Education and health are the latest areas to receive more managerial freedom from the grip of Whitehall. Proposals to slim down school inspection and reduce targets in the NHS are the part of a strategic move from the old-style centralization and command and control approach towards a new localism. This strategic move comes because it is recognized that because of a combination of increasingly demanding consumers, information technologies, greater competition, a premium on skills and innovation, a wide-ranging media, and varying local needs, central control cannot deliver.Ofsted, the schools inspectorate, has issued a consultation paper which proposes shorter, sharper, inspections focused on helping schools improve while reducing the burden of inspection, and ensuring that parents benefit from more timely and relevant school reports. It is proposed that the frequency of inspection would be increased from six to three years so that parents can benefit from more up-to-date information. The inspections would be much shorter, possibly two or three days, the scope of the inspection will be reduced and it will be carried out by fewer inspectors. Inspection reports will be reduced from forty to four pages. The notification period ahead of inspection would be cut from weeks to days to limit the amount of unnecessary preparation that takes place at the moment.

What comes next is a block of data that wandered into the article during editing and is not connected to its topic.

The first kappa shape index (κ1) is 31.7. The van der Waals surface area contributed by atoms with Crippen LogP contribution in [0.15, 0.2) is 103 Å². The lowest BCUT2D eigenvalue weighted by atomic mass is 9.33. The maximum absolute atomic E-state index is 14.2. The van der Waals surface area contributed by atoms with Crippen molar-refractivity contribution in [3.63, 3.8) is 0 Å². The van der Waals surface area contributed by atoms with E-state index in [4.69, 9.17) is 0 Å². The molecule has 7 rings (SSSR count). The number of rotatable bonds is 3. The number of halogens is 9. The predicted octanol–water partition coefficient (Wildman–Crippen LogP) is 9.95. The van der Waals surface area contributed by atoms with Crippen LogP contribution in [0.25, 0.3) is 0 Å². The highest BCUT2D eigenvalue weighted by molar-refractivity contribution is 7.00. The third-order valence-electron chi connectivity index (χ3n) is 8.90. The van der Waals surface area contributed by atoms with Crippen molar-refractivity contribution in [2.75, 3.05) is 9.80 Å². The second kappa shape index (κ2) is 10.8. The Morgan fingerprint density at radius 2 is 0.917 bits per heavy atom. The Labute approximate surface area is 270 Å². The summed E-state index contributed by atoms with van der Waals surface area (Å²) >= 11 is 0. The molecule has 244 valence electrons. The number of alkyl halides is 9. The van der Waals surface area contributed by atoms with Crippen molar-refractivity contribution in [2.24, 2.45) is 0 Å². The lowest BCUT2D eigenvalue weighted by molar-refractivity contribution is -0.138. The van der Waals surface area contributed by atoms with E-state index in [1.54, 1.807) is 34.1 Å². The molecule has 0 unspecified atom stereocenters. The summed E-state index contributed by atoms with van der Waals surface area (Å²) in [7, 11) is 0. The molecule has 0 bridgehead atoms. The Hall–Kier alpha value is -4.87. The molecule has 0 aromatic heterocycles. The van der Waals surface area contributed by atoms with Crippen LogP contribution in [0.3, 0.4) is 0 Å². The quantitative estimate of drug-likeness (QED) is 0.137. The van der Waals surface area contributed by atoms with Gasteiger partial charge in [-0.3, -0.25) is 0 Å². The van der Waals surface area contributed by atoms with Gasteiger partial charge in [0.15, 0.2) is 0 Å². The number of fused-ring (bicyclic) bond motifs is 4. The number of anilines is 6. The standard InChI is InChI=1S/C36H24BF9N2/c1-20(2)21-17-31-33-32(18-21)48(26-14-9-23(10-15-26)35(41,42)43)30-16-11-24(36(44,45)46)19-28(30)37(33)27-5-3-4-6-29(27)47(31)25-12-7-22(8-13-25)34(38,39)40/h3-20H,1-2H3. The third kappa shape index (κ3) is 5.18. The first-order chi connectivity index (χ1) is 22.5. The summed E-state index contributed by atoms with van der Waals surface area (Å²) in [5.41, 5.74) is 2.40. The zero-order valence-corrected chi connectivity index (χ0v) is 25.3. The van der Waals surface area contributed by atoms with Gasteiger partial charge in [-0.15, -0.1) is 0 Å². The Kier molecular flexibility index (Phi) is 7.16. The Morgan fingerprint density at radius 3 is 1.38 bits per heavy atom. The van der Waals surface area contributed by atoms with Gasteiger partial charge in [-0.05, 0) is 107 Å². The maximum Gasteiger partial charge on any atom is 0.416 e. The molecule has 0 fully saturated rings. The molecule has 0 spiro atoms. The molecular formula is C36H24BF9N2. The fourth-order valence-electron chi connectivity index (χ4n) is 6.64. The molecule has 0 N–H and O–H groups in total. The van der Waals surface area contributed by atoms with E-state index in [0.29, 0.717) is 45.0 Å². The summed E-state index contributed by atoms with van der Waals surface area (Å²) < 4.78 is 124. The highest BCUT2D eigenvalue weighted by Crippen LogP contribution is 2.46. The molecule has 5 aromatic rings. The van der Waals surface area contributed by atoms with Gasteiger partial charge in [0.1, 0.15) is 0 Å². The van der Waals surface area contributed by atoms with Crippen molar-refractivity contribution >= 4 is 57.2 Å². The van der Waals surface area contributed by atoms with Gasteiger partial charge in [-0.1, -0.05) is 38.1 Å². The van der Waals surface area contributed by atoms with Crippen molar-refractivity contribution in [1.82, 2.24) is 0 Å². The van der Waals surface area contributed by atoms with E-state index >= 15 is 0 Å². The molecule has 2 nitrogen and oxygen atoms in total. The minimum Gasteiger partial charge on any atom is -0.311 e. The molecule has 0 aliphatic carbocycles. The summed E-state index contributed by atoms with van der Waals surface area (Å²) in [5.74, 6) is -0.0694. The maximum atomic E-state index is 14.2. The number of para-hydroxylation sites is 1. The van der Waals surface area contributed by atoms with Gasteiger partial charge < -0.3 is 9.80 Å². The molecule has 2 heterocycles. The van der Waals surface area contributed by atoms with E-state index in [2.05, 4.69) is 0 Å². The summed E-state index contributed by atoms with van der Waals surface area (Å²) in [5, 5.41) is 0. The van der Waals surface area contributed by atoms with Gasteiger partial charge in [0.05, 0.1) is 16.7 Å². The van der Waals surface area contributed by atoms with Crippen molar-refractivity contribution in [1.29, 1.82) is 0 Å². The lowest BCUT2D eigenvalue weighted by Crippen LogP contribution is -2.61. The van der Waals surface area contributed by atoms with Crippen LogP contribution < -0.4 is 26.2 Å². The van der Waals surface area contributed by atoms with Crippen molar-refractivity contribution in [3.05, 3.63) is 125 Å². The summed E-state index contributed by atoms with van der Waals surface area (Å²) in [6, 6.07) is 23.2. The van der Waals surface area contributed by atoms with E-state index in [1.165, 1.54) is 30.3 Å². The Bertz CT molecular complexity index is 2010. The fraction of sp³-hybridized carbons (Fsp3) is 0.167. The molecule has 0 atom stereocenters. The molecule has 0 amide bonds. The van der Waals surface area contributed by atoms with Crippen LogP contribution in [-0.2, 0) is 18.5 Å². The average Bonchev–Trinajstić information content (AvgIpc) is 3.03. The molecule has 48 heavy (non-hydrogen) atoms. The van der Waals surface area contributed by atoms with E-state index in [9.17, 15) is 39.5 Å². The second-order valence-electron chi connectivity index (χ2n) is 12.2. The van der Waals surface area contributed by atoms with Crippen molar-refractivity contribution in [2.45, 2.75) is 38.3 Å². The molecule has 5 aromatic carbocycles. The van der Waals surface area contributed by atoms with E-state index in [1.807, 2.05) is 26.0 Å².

For the health service it is proposed to replace targets with a set of ‘core standards’ which will be supported by ‘developmental’ standards. The ‘core standards’ will set the level of quality of care which every patient should expect, wherever they are treated in the NHS. For example: Patients must be able to access emergency care promptly and be provided with information on the care and treatment they receive. Developmental standards typically cover safety, clinical cost effectiveness, and governance. Consultation on the standards ends in May 2004
These developments follow a new localism announcement at the end of last year that greater freedom would be given to local councils to include in their local public service agreements, topics which are most important to their area. This was a move away from national targets.